Most have at least heard of Pulitzer and Nobel Prize winning author Ernest Hemingway, but some may be surprised that he and his family – parents Clarence and Grace, along with his five siblings – spent their summers at their cottage Windemere on Walloon Lake.
Hailing from Oak Park, Illinois, the Hemingways made their annual summer pilgrimage north via steamer from Chicago to Harbor Springs, when they would board the first of three trains that would transport them through Bay View, Petoskey and Clarion to Walloon Lake, where they would travel again by boat (and then horse-drawn wagon) to finally arrive at their cottage.
Summers in northern Michigan were magical for Ernest. It was here that his passion for the outdoors was fostered, where his love of writing blossomed and where he set many of his short stories – specifically The Nick Adams Stories and Torrents of Spring.
The Michigan Hemingway Society is currently updating its self-guided Michigan Hemingway Tour map of sites throughout Bay View, Petoskey, Horton Bay, Walloon Lake and the Pigeon River area near Gaylord. Most sites are identified by a 15-inch by 15-inch bronze historical plaque printed with a brief history.
Petoskey claims the majority of these historic sites, including the Pere Marquette Railroad Station (currently the Little Traverse History Museum near the marina, which features several Hemingway artifacts on display) and the Grand Rapids & Indiana Railroad Station (on the corner of Bay and Lewis Streets).
- The Perry Hotel – where Ernest stayed in 1916 after hiking north from Oak Park, paying just 75-cents for his room
- The Annex – now known as City Park Grill
- McCarthy’s Barber Shop at 309 Howard Street (now Ruff Life Pet Outfitters) – where Hemingway went for a shave, haircut and likely for use of the public bathhouse in the basement
- Jesperson’s Restaurant (now High Five Spirits); Carnegie Library Building (451 E. Mitchell Street) – where he spoke to locals about his time as an American ambulance driver in Italy during World War I
- Potter’s Rooming House (602 State St., now a private home), where he spent the winter of 1919-1920 to focus on his writing
- Braun Hotel at 210 Howard Street – above Mettlers American Mercantile – was added in 2020 and is a noted site from the 1926 book Torrents of Spring
In 2017, a bronze statue of Ernest Hemingway was unveiled in Pennsylvania Park, not far from many of the sites he was most associated and acquainted with. It has become a popular spot for those who want to have their picture taken with the noted author and former summer resident.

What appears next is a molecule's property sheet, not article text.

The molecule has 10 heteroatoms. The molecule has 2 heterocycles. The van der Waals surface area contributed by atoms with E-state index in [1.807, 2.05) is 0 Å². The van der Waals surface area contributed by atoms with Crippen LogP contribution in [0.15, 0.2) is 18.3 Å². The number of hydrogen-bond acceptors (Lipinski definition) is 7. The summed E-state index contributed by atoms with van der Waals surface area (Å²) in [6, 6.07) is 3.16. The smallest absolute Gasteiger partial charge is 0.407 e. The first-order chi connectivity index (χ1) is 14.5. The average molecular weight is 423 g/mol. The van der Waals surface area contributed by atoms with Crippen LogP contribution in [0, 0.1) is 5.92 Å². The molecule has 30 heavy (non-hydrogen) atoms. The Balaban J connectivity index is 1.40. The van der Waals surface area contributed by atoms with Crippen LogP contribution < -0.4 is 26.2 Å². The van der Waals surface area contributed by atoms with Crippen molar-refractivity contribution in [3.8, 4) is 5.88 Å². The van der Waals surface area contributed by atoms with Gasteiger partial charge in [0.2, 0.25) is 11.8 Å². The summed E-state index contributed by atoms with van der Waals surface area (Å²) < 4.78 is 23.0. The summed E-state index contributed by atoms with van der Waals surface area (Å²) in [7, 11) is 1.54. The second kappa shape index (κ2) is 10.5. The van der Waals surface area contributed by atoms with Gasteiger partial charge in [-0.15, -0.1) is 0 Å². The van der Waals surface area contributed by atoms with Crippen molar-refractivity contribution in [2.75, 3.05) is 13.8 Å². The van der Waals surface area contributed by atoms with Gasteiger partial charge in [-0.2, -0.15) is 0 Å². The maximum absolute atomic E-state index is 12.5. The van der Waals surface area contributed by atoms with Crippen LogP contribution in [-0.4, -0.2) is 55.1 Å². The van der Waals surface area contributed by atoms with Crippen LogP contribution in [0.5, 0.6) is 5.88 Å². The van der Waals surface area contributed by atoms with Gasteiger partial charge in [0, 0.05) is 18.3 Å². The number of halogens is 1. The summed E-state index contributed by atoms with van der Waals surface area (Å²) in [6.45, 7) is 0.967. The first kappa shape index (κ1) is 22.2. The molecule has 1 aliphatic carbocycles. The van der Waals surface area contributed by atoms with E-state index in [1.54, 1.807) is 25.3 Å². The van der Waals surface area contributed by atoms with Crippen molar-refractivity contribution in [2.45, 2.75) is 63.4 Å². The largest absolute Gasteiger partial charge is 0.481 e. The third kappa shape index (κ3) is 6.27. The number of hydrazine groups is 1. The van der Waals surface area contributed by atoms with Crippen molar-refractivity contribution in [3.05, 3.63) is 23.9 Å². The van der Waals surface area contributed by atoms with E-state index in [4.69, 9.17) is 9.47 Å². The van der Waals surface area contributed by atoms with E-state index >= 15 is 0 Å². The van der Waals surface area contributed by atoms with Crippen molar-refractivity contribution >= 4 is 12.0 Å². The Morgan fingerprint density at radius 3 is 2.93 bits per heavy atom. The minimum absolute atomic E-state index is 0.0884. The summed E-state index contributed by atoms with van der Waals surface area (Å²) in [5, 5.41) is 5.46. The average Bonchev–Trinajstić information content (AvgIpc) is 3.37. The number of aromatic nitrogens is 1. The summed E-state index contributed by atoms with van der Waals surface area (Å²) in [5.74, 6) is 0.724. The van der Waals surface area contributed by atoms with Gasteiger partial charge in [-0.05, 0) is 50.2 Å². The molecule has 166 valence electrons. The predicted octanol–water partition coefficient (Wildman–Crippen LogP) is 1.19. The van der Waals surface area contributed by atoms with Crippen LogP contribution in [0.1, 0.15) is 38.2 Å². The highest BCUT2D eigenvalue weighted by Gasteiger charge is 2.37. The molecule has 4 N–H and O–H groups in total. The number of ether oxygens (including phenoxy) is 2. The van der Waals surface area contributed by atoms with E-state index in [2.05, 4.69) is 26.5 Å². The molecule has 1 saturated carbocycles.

Horton Bay is also a prime area for Hemingway activity. Two boat launch areas are open to the public, for those who want to paddle in Ernest’s wake – including the Lake Charlevoix access at the end of Lake Street in Horton Bay and the Walloon Lake access at the end of Sumner Road. Those who wish to cast a line in Horton Creek can do so as well.
While the historic Horton Bay Methodist Church – where Ernest married Hadley Richardson on September 3, 1921 – is no longer standing, you can see Pinehurst and Shangri-Law (5738 Lake Street, the first two dwellings on the east side of the road) where the wedding party prepared for the day’s events and hosted their reception dinner afterward. The Horton Bay General Store, built in 1876, remains a top tourist attraction for visitors to this area.
Recent additions to the tour include Pigeon River Discovery Center in Vanderbilt – near the “Pine Barrens” that Hemingway later wrote about (dedicated in 2018) and Kalkaska Depot Station – where in 1916, a teenage Ernest followed the tracks north while hiking from Oak Park to Petoskey, likely hopping trains along the way (dedicated in 2019).
Over Labor Day weekend, the Village of Walloon Lake is expected to reveal an official marker adjacent to a series of historical and art installations that will be unveiled as part of its year-long “Hemingway Homecoming” celebration. The weekend will also include a “Wedding Reception” fundraiser dinner on Friday, September 3 – the 100th anniversary of Ernest’s wedding to Hadley in Horton Bay.
Other events in Walloon Lake this year include Walloon Lake Reads: The Nick Adams Stories, a virtual series beginning on April 1 (and coinciding with the airing of the PBS documentary about Hemingway by Ken Burns) as well as a Hemingway Birthday celebration on Wednesday, July 21 at Melrose Township Park where a Michigan Historical Marker was dedicated in 2010 in honor of Hemingway and his ties to the region.
The Michigan Hemingway Society is also hosting its Annual Literary Conference, October 1-3, at The Terrace Inn in Bay View. Registration will open soon at www.michiganhemingwaysociety.org.
Those looking to schedule a group tour of Hemingway sites should contact Chris Struble, president of the Michigan Hemingway Society and owner of Petoskey Yesterday at www.PetoskeyYesterday.com.
To download the current Michigan Hemingway Tour brochure, visit www.MiHemingwayTour.com.
For a variety of books by and about Ernest Hemingway, check out McLean & Eakin Booksellers at 307 E. Lake Street in Petoskey or online at www.McleanAndEakin.com.
About the author:
Dianna Stampfler is the president of Promote Michigan and the author of the best-selling book “Michigan’s Haunted Lighthouses.” She loves traveling around the Great Lakes state and currently calls Walloon Lake her home.